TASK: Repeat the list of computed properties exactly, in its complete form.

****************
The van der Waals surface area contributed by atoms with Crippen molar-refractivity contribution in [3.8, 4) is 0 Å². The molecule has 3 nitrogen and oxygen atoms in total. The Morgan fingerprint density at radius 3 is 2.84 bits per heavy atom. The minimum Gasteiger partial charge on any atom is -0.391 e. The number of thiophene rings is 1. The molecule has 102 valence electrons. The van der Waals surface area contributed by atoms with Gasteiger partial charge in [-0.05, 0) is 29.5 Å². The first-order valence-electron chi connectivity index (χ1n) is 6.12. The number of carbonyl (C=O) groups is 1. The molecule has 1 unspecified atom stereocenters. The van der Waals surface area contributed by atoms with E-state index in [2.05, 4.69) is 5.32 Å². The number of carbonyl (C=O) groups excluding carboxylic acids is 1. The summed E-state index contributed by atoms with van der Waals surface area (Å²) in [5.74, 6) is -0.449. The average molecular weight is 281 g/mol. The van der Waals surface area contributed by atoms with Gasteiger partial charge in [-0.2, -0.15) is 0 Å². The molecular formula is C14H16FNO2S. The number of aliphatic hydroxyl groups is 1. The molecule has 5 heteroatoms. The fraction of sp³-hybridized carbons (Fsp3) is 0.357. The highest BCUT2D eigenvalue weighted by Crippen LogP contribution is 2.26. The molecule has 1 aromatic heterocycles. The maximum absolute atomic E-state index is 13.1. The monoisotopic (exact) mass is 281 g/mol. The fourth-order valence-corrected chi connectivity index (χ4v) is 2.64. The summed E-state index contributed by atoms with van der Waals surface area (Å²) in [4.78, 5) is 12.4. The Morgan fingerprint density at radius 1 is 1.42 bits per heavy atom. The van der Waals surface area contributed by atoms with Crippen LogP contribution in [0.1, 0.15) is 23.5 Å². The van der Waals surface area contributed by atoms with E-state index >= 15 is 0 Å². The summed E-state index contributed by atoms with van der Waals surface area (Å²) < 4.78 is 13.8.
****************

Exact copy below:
The van der Waals surface area contributed by atoms with Crippen molar-refractivity contribution in [3.8, 4) is 0 Å². The molecule has 3 nitrogen and oxygen atoms in total. The Morgan fingerprint density at radius 3 is 2.84 bits per heavy atom. The minimum Gasteiger partial charge on any atom is -0.391 e. The number of thiophene rings is 1. The molecule has 102 valence electrons. The van der Waals surface area contributed by atoms with Gasteiger partial charge in [-0.05, 0) is 29.5 Å². The first-order valence-electron chi connectivity index (χ1n) is 6.12. The number of carbonyl (C=O) groups is 1. The molecule has 1 unspecified atom stereocenters. The van der Waals surface area contributed by atoms with E-state index in [2.05, 4.69) is 5.32 Å². The number of carbonyl (C=O) groups excluding carboxylic acids is 1. The summed E-state index contributed by atoms with van der Waals surface area (Å²) in [5.74, 6) is -0.449. The average molecular weight is 281 g/mol. The van der Waals surface area contributed by atoms with Gasteiger partial charge in [-0.2, -0.15) is 0 Å². The molecular formula is C14H16FNO2S. The number of aliphatic hydroxyl groups is 1. The molecule has 5 heteroatoms. The fraction of sp³-hybridized carbons (Fsp3) is 0.357. The highest BCUT2D eigenvalue weighted by Crippen LogP contribution is 2.26. The molecule has 1 aromatic heterocycles. The maximum absolute atomic E-state index is 13.1. The monoisotopic (exact) mass is 281 g/mol. The fourth-order valence-corrected chi connectivity index (χ4v) is 2.64. The summed E-state index contributed by atoms with van der Waals surface area (Å²) in [4.78, 5) is 12.4. The Morgan fingerprint density at radius 1 is 1.42 bits per heavy atom. The van der Waals surface area contributed by atoms with Crippen LogP contribution in [0.1, 0.15) is 23.5 Å². The van der Waals surface area contributed by atoms with E-state index >= 15 is 0 Å². The summed E-state index contributed by atoms with van der Waals surface area (Å²) < 4.78 is 13.8.